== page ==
Imagine If Hillary Clinton’s Security Detail Had Done This

    One of Donald Trump’s security guards punched a protester in the face outside of Trump Plaza yesterday — in front of a large crowd of reporters — during a protest coinciding with Trump’s official pledge of loyalty to the Republican Party. Many of the protesters were Latino, demonstrating against Trump’s track record of racist anti-immigration comments.

  7. Beata says:

    Excellent new #HillaryMen essay about women who speak out. They quote Hillary Clinton’s 1995 speech at the United Nations’ Fourth World Conference on Women when she famously said: “If there is one message that echoes forth from this conference, let it be that human rights are women’s rights and women’s rights are human rights once and for all. Let us not forget that among those rights are the right to speak freely – and the right to be heard.”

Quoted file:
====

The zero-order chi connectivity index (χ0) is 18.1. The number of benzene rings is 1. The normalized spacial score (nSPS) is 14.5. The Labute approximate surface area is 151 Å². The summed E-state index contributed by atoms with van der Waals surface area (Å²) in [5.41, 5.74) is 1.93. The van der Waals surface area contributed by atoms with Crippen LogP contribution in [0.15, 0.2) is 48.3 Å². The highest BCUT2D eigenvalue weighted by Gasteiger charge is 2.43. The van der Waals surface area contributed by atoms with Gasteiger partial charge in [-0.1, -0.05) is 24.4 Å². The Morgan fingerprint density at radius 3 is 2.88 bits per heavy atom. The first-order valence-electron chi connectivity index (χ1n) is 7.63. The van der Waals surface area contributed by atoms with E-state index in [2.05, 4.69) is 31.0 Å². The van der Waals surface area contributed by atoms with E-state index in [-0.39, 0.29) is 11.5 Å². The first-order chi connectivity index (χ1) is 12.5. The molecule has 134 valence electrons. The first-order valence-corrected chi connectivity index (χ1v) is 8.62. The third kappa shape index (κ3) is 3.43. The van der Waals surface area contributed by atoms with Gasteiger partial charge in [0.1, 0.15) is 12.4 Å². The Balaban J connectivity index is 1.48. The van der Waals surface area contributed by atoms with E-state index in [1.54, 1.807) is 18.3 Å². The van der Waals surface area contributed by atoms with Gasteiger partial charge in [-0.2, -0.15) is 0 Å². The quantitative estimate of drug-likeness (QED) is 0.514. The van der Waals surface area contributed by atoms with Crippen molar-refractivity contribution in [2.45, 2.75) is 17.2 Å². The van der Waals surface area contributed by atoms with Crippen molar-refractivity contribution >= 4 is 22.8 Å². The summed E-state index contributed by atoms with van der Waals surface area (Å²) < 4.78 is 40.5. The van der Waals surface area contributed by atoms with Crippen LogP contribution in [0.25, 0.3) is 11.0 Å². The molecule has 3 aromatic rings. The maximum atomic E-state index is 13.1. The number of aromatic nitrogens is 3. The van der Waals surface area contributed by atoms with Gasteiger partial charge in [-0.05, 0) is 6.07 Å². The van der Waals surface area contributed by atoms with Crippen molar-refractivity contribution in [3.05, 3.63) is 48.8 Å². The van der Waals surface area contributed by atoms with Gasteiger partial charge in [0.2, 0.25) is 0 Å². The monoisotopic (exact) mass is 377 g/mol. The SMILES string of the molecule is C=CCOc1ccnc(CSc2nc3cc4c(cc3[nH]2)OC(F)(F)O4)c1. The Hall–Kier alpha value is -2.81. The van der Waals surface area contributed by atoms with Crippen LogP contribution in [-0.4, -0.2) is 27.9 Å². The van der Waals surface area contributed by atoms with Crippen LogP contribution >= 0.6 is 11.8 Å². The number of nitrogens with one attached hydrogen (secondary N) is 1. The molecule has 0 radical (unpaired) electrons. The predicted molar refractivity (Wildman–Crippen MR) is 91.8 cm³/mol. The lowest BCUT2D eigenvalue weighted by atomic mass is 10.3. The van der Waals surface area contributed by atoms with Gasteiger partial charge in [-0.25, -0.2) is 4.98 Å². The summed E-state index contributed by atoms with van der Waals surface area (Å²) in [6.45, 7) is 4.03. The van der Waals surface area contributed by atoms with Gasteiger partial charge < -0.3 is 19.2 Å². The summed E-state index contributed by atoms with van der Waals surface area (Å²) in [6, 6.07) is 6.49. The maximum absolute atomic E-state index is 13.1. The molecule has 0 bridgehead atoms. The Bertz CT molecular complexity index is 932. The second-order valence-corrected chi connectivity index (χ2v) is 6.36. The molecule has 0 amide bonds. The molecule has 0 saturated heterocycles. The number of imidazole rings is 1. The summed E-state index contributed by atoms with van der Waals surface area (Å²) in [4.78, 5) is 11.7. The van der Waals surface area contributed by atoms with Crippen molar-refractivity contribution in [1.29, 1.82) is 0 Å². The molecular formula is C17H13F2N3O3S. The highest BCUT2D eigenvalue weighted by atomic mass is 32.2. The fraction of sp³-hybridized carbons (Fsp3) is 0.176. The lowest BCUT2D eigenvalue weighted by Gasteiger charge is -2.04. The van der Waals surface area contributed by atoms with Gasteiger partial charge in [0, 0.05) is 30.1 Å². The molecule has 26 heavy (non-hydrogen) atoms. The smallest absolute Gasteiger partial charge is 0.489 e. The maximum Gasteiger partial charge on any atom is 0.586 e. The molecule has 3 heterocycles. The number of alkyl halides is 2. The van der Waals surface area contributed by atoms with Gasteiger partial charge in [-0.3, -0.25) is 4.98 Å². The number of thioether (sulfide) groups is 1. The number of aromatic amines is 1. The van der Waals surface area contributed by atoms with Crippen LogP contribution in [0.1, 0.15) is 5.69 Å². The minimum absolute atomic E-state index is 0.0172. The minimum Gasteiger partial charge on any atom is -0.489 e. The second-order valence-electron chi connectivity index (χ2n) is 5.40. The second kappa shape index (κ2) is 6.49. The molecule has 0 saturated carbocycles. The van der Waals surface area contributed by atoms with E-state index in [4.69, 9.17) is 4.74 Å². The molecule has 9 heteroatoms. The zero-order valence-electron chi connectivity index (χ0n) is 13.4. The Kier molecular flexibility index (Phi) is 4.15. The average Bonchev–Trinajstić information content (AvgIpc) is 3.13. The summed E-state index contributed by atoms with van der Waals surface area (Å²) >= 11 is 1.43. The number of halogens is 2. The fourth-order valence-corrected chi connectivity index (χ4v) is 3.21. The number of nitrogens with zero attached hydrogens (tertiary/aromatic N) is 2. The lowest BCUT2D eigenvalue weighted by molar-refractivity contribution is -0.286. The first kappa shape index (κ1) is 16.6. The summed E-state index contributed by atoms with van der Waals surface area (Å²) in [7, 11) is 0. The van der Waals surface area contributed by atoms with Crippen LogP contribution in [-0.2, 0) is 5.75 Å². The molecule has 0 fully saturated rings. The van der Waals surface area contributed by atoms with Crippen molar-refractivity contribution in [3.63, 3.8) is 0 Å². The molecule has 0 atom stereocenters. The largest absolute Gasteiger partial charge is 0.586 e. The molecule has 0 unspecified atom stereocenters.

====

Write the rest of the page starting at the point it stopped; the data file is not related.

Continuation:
Daou and Watson then write: “We are men. Quite frankly, we are used to speaking up and used to being heard. It comes with the unequal and unjust chromosomal alignment in our society. Yes, it’s easy to take it for granted. But we know that the women in our lives do not. We know that a woman speaking loudly and firmly and with conviction can still be a startling sound on our public commons.”

    http://www.hillarymen.com/latest/2015/9/5/silence-woman-silence-women-hillary-beijing

    • Beata says:

      As women, who among us has not experienced being ignored, interrupted, and insulted when speaking out while at the same time men are heard and respected? It happens at school, at work, at home, in the political arena, and online. And it’s not always men who try to silence women. Sometimes it is women treating other women that way. I have found online ( not here! ) that I can post something and be ignored or insulted. Later, a male poster can say basically the same thing and be listened to like he is G-d’s gift to the planet.

      In their essay, Daou and Watson cite a NYT article from January entitled “Speaking While Female”. It’s worth reading again.

      http://www.nytimes.com/2015/01/11/opinion/sunday/speaking-while-female.html